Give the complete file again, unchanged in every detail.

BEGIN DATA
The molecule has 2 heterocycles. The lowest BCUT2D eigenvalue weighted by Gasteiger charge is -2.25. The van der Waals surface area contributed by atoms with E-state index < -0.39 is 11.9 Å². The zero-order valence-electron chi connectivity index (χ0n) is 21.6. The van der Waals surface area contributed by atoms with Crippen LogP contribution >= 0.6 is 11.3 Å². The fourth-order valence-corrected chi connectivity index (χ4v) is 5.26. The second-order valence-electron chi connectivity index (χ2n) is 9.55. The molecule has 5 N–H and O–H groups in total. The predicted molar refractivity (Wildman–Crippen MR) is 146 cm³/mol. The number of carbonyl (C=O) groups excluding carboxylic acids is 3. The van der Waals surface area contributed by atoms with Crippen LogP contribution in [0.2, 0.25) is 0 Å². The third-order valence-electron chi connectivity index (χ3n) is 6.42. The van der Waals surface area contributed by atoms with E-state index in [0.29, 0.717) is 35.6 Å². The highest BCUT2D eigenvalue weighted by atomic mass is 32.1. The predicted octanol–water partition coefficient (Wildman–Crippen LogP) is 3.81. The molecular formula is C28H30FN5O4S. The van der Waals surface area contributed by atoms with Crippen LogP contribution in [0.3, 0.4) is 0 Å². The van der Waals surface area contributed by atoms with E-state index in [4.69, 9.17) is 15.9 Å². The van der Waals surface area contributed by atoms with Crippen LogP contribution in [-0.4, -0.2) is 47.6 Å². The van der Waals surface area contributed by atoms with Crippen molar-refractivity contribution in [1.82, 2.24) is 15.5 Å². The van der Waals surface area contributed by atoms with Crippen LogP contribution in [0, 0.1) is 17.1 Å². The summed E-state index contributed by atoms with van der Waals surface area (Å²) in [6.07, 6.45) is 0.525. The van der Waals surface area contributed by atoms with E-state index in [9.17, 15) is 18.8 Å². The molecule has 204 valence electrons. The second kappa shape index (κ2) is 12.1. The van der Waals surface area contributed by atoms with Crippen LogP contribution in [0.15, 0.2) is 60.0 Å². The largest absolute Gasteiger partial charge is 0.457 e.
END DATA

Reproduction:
The molecule has 2 heterocycles. The lowest BCUT2D eigenvalue weighted by Gasteiger charge is -2.25. The van der Waals surface area contributed by atoms with E-state index < -0.39 is 11.9 Å². The zero-order valence-electron chi connectivity index (χ0n) is 21.6. The van der Waals surface area contributed by atoms with Crippen LogP contribution >= 0.6 is 11.3 Å². The fourth-order valence-corrected chi connectivity index (χ4v) is 5.26. The second-order valence-electron chi connectivity index (χ2n) is 9.55. The molecule has 5 N–H and O–H groups in total. The predicted molar refractivity (Wildman–Crippen MR) is 146 cm³/mol. The number of carbonyl (C=O) groups excluding carboxylic acids is 3. The van der Waals surface area contributed by atoms with Crippen LogP contribution in [0.2, 0.25) is 0 Å². The third-order valence-electron chi connectivity index (χ3n) is 6.42. The van der Waals surface area contributed by atoms with E-state index in [0.29, 0.717) is 35.6 Å². The highest BCUT2D eigenvalue weighted by atomic mass is 32.1. The predicted octanol–water partition coefficient (Wildman–Crippen LogP) is 3.81. The molecular formula is C28H30FN5O4S. The van der Waals surface area contributed by atoms with Crippen LogP contribution in [0.3, 0.4) is 0 Å². The van der Waals surface area contributed by atoms with E-state index in [4.69, 9.17) is 15.9 Å². The van der Waals surface area contributed by atoms with Crippen LogP contribution in [-0.4, -0.2) is 47.6 Å². The van der Waals surface area contributed by atoms with Crippen molar-refractivity contribution in [1.82, 2.24) is 15.5 Å². The van der Waals surface area contributed by atoms with Crippen LogP contribution in [0, 0.1) is 17.1 Å². The summed E-state index contributed by atoms with van der Waals surface area (Å²) in [6.07, 6.45) is 0.525. The van der Waals surface area contributed by atoms with E-state index in [9.17, 15) is 18.8 Å². The molecule has 204 valence electrons. The second kappa shape index (κ2) is 12.1. The van der Waals surface area contributed by atoms with Crippen LogP contribution in [0.15, 0.2) is 60.0 Å². The largest absolute Gasteiger partial charge is 0.457 e.